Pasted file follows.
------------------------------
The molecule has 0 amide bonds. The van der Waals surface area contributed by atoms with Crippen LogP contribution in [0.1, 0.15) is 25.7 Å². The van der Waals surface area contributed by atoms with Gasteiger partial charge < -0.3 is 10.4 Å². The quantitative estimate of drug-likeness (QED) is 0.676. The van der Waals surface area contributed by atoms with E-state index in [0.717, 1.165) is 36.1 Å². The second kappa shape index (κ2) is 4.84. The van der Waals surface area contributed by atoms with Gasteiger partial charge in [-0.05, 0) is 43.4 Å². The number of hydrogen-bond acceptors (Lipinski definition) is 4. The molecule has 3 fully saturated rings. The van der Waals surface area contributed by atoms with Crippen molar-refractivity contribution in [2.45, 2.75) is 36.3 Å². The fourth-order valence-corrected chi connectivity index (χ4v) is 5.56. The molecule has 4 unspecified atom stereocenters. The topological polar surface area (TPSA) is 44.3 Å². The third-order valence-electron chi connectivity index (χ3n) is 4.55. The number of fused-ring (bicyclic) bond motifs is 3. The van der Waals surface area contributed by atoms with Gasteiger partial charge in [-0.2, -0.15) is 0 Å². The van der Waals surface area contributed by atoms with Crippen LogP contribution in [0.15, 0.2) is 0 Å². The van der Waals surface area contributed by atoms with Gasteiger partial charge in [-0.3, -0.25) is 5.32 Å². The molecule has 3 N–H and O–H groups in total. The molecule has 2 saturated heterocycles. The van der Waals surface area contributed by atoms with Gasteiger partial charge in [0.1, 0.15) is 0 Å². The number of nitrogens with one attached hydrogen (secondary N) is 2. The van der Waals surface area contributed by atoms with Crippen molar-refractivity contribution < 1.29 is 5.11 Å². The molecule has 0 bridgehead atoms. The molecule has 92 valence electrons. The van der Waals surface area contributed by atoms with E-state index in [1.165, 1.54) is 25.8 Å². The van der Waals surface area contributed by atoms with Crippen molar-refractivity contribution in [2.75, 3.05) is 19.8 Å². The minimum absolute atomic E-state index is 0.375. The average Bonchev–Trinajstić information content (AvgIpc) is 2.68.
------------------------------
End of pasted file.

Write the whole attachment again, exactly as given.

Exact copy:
The molecule has 0 amide bonds. The van der Waals surface area contributed by atoms with Crippen LogP contribution in [0.1, 0.15) is 25.7 Å². The van der Waals surface area contributed by atoms with Gasteiger partial charge < -0.3 is 10.4 Å². The quantitative estimate of drug-likeness (QED) is 0.676. The van der Waals surface area contributed by atoms with E-state index in [0.717, 1.165) is 36.1 Å². The second kappa shape index (κ2) is 4.84. The van der Waals surface area contributed by atoms with Gasteiger partial charge in [-0.05, 0) is 43.4 Å². The number of hydrogen-bond acceptors (Lipinski definition) is 4. The molecule has 3 fully saturated rings. The van der Waals surface area contributed by atoms with Crippen molar-refractivity contribution in [2.45, 2.75) is 36.3 Å². The fourth-order valence-corrected chi connectivity index (χ4v) is 5.56. The molecule has 4 unspecified atom stereocenters. The topological polar surface area (TPSA) is 44.3 Å². The third-order valence-electron chi connectivity index (χ3n) is 4.55. The number of fused-ring (bicyclic) bond motifs is 3. The van der Waals surface area contributed by atoms with Gasteiger partial charge in [-0.2, -0.15) is 0 Å². The van der Waals surface area contributed by atoms with Crippen LogP contribution in [0.15, 0.2) is 0 Å². The van der Waals surface area contributed by atoms with Gasteiger partial charge in [-0.3, -0.25) is 5.32 Å². The molecule has 3 N–H and O–H groups in total. The molecule has 2 saturated heterocycles. The van der Waals surface area contributed by atoms with Gasteiger partial charge in [0.1, 0.15) is 0 Å². The number of nitrogens with one attached hydrogen (secondary N) is 2. The van der Waals surface area contributed by atoms with Crippen molar-refractivity contribution < 1.29 is 5.11 Å². The molecule has 0 bridgehead atoms. The molecule has 92 valence electrons. The van der Waals surface area contributed by atoms with E-state index in [1.165, 1.54) is 25.8 Å². The van der Waals surface area contributed by atoms with Crippen molar-refractivity contribution in [2.75, 3.05) is 19.8 Å². The minimum absolute atomic E-state index is 0.375. The average Bonchev–Trinajstić information content (AvgIpc) is 2.68.